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Tom Lydon, ETF Trends (166 clicks)
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With the markets anticipating higher interest rates, investors can take a look at the first investment grade bond exchange traded fund designed to hedge against the damage caused by rising rates.

According to a press release, the ProShares Investment Grade-Interest Rate Hedged ETF (IGHG) began trading Thursday, Nov. 7.

The new fund will try to reflect the performance of the Citi Corporate Investment Grade (Treasury Rate-Hedged) Index, which is comprised of long positions in USD-denominated investment grade corporate bonds issued by U.S. and foreign companies while taking short positions in U.S. Treasury notes. Essentially, the underlying index tries to achieve an overall duration of zero.

"Investors have been fleeing long-term bond funds as concerns grow over losses that might result from rising interest rates. While many investors have moved to shorter duration bond funds to lessen the impact of rising rates, they remain exposed to some interest rate risk," Michael Sapir, Chairman and CEO of ProShare Advisors LLC, said in the press release. "We are pleased to offer the first U.S. ETF to provide investors a portfolio of investment grade bonds with a built-in interest rate hedge designed to target a duration of zero."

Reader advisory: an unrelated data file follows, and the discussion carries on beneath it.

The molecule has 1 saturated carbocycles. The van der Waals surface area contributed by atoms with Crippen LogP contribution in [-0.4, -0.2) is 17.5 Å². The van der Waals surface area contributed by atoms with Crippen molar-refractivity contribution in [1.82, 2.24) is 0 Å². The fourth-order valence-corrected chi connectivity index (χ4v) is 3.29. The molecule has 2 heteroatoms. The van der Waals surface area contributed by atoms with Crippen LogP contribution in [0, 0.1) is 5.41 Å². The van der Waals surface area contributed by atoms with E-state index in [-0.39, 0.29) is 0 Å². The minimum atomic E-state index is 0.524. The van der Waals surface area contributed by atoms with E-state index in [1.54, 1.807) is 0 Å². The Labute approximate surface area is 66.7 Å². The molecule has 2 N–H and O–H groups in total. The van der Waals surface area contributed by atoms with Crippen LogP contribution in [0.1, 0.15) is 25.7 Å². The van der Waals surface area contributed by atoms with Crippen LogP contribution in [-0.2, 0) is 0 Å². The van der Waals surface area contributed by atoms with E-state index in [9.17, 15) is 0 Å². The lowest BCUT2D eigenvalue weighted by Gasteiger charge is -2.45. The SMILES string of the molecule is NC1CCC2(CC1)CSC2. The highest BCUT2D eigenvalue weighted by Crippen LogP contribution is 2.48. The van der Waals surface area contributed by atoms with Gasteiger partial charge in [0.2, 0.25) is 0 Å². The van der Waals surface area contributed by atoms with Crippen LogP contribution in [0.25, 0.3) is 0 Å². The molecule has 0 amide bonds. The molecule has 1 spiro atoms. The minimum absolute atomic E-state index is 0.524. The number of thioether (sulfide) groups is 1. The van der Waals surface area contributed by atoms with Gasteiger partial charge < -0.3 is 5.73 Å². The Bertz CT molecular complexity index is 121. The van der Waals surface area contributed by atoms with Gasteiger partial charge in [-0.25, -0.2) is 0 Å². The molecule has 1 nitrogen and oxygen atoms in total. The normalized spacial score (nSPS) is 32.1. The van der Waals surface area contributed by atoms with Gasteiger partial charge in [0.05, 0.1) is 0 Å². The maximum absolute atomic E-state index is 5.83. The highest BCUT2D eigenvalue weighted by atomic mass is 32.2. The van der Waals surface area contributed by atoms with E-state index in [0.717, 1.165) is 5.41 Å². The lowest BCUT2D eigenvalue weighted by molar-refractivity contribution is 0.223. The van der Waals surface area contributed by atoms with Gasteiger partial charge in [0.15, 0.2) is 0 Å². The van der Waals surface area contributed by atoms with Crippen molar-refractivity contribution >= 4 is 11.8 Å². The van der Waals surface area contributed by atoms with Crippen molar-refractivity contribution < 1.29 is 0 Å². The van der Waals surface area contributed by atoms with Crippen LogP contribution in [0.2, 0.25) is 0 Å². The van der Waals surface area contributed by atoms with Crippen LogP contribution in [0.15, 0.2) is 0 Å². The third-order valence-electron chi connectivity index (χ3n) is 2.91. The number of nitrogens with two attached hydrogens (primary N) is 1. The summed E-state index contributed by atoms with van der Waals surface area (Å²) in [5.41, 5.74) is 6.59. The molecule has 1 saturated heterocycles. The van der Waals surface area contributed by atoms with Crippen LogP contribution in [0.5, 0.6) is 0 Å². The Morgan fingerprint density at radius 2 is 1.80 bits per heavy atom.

Looking at the underlying index, credit quality breakdown includes AAA 0.7%, AA+ 3.9%, AA 6.8%, AA- 5.3%, AA+ 10.2%, A 14.7%, A- 24.7%, BBB+ 12.5%, BBB 14.7% and BBB- 6.6%.

Sector allocations include finance 32.1%, industrial services 20.4%, manufacturing 17.00%, energy 12.9%, utilities 11.1%, consumer 5.9% and transportation 0.6%.

IGHG's weighted average maturity is 14.98 years with an average yield to maturity of 1.79%. However, the effective duration is only 0.01 years - duration is a measure of a bond fund's sensitivity to changes in interest rates, so a near zero duration reflects a negligible negative effect on the fund's price when interest rates rise.

Consequently, the fund should outperform a long-only investment grade bond fund as rates rise. However, due to the short positions in Treasuries, the fund may underperform in periods of falling or static interest rates.

IGHG has a 0.30% expense ratio.

Max Chen contributed to this article.

Source: Don't Worry About Rising Rates With This New ETF